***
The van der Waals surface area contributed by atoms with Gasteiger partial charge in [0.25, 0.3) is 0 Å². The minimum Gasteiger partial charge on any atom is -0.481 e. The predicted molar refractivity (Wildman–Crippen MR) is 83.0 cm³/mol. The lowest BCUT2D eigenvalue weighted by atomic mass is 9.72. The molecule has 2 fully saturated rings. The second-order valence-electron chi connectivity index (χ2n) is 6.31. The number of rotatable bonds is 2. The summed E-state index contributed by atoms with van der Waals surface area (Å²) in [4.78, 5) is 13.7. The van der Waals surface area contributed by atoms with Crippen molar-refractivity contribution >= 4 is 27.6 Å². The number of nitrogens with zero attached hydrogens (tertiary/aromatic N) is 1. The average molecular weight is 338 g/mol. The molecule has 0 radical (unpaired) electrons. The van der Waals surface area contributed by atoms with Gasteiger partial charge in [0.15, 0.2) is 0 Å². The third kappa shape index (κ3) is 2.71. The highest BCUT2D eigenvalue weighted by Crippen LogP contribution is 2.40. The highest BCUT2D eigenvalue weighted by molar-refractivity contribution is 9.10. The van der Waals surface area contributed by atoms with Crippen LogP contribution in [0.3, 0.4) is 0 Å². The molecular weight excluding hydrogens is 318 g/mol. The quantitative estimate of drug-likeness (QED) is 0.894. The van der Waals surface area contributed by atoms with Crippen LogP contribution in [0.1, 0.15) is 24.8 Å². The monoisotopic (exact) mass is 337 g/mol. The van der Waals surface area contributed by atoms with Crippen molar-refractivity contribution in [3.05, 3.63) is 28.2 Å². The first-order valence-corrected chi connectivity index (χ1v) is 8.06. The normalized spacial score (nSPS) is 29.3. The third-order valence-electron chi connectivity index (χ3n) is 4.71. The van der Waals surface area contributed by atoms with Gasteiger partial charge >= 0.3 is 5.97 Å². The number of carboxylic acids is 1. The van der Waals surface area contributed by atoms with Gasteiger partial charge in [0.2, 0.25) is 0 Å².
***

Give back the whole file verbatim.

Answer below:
The van der Waals surface area contributed by atoms with Gasteiger partial charge in [0.25, 0.3) is 0 Å². The minimum Gasteiger partial charge on any atom is -0.481 e. The predicted molar refractivity (Wildman–Crippen MR) is 83.0 cm³/mol. The lowest BCUT2D eigenvalue weighted by atomic mass is 9.72. The molecule has 2 fully saturated rings. The second-order valence-electron chi connectivity index (χ2n) is 6.31. The number of rotatable bonds is 2. The summed E-state index contributed by atoms with van der Waals surface area (Å²) in [4.78, 5) is 13.7. The van der Waals surface area contributed by atoms with Crippen molar-refractivity contribution >= 4 is 27.6 Å². The number of nitrogens with zero attached hydrogens (tertiary/aromatic N) is 1. The average molecular weight is 338 g/mol. The molecule has 0 radical (unpaired) electrons. The van der Waals surface area contributed by atoms with Gasteiger partial charge in [0.15, 0.2) is 0 Å². The third kappa shape index (κ3) is 2.71. The highest BCUT2D eigenvalue weighted by Crippen LogP contribution is 2.40. The highest BCUT2D eigenvalue weighted by molar-refractivity contribution is 9.10. The van der Waals surface area contributed by atoms with Crippen LogP contribution in [0.3, 0.4) is 0 Å². The molecular weight excluding hydrogens is 318 g/mol. The quantitative estimate of drug-likeness (QED) is 0.894. The van der Waals surface area contributed by atoms with Crippen LogP contribution in [0.1, 0.15) is 24.8 Å². The monoisotopic (exact) mass is 337 g/mol. The van der Waals surface area contributed by atoms with Crippen molar-refractivity contribution in [3.05, 3.63) is 28.2 Å². The first-order valence-corrected chi connectivity index (χ1v) is 8.06. The normalized spacial score (nSPS) is 29.3. The third-order valence-electron chi connectivity index (χ3n) is 4.71. The van der Waals surface area contributed by atoms with Gasteiger partial charge >= 0.3 is 5.97 Å². The number of carboxylic acids is 1. The van der Waals surface area contributed by atoms with Gasteiger partial charge in [0.2, 0.25) is 0 Å².